The Covid Diaries 7 – The Wipers

The Wipers are here.

On every main street, you’ll seet them during daylight hours. Young people, many of whom appear to be Indian students, wearing high vis vests. Orange in Burke Road. Yellow in Victoria Street. Is it plumage?

They travel in packs of five or more. They chat as they slowly move down the street. They seem happy. What are they doing?

They’re wiping.

Each one holds a spray bottle of some kind of liquid, and a rag. They spray things. So many things. All the things.

Then they wipe.

They appear to show a preference for metal. Sign posts. Door handles of shuttered shops. Tram timetables. Rubbish bins. They casually walk near these structures, almost appearing to glide past them, but then WHAM! A quick spray, an even quicker wipe, and they’re floating down the street again like extremely obvious ghosts.

The natural assumption would be that they are disinfecting. These are the Plague Times after all. There is probably a demand for disinfection. But this assumption is wrong.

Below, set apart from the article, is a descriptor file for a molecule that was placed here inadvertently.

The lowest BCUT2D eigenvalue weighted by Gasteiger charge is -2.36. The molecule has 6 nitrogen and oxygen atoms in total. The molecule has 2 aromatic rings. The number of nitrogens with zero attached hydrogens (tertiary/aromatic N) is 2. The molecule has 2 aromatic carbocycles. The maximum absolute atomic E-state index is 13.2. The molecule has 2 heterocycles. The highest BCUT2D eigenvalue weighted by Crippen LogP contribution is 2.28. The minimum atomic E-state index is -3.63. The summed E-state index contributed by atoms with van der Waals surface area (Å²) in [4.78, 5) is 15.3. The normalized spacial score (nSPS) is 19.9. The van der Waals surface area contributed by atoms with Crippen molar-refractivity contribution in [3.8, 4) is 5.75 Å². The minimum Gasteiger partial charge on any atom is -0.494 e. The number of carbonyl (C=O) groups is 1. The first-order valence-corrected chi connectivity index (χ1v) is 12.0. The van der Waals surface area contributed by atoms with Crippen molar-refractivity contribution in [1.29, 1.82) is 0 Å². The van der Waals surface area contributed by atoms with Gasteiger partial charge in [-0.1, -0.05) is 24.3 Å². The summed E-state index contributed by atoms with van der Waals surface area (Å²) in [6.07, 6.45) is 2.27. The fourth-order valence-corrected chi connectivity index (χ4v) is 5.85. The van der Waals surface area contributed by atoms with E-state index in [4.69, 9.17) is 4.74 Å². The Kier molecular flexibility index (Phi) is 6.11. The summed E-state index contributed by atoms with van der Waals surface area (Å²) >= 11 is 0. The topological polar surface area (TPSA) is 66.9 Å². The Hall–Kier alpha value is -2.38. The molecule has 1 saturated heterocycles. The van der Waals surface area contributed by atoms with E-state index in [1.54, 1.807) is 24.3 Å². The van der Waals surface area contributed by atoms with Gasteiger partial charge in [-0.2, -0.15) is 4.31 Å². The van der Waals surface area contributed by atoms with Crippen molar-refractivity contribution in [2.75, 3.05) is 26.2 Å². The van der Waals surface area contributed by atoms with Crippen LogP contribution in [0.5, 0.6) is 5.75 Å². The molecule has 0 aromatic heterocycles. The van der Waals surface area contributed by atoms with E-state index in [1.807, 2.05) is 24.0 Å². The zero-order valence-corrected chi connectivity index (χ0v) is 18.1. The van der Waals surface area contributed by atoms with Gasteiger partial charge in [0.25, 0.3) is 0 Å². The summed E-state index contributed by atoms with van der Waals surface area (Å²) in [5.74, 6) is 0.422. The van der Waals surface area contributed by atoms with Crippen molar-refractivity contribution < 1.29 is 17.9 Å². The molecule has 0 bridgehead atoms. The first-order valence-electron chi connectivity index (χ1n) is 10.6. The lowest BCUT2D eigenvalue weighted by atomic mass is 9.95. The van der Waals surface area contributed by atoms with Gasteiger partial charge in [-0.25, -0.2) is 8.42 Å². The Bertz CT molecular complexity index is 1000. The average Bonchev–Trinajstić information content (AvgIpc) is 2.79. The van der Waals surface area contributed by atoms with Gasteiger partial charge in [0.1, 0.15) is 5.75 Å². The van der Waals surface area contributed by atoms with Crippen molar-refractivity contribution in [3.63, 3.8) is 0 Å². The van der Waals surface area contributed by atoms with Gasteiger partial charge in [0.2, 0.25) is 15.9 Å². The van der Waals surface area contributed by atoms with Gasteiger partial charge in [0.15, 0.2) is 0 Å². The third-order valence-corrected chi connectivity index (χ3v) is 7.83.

If the Wipers were disinfecting public fittings to minimise infection, they would be cleaning things that people touch a lot. Like their hands and faces, or the fruit aisle in Woolworths. Anything at knee level if children are involved.

But they don’t. They wipe things that no-one would ever touch. Handles of shops that are closed. Filthy lamp posts that no-one in their right mind goes near. Bins. Bins! None of these things are vectors of infection. That can’t be the explanation.

So what are they doing? Is it some kind of mating ritual? Can’t be, it’s Autumn. Is it a social occasion? Certainly not, we haven’t relaxed social distancing that much. What can it be?

Could it be infection theatre?

I would hate to be taken for a cynical person, but a crushing sense of powerlessness is a terrible thing. Perhaps horrific ennui has infiltrated the highest levels of Council, leading them to hire unemployed Indian students to go around and wipe things. It doesn’t seem to achieve much in terms of antisepsis, but perhaps the councillors sleep better. I certainly hope so. Perhaps the council officers, diligently WFH, are actually the silent victims of the mental health catastrophe that has thus far failed to materialise. Perhaps this will make all the difference for them.

In which case, I salute you, Wipers! Vive l’essuyage!

Not all heroes wear capes.


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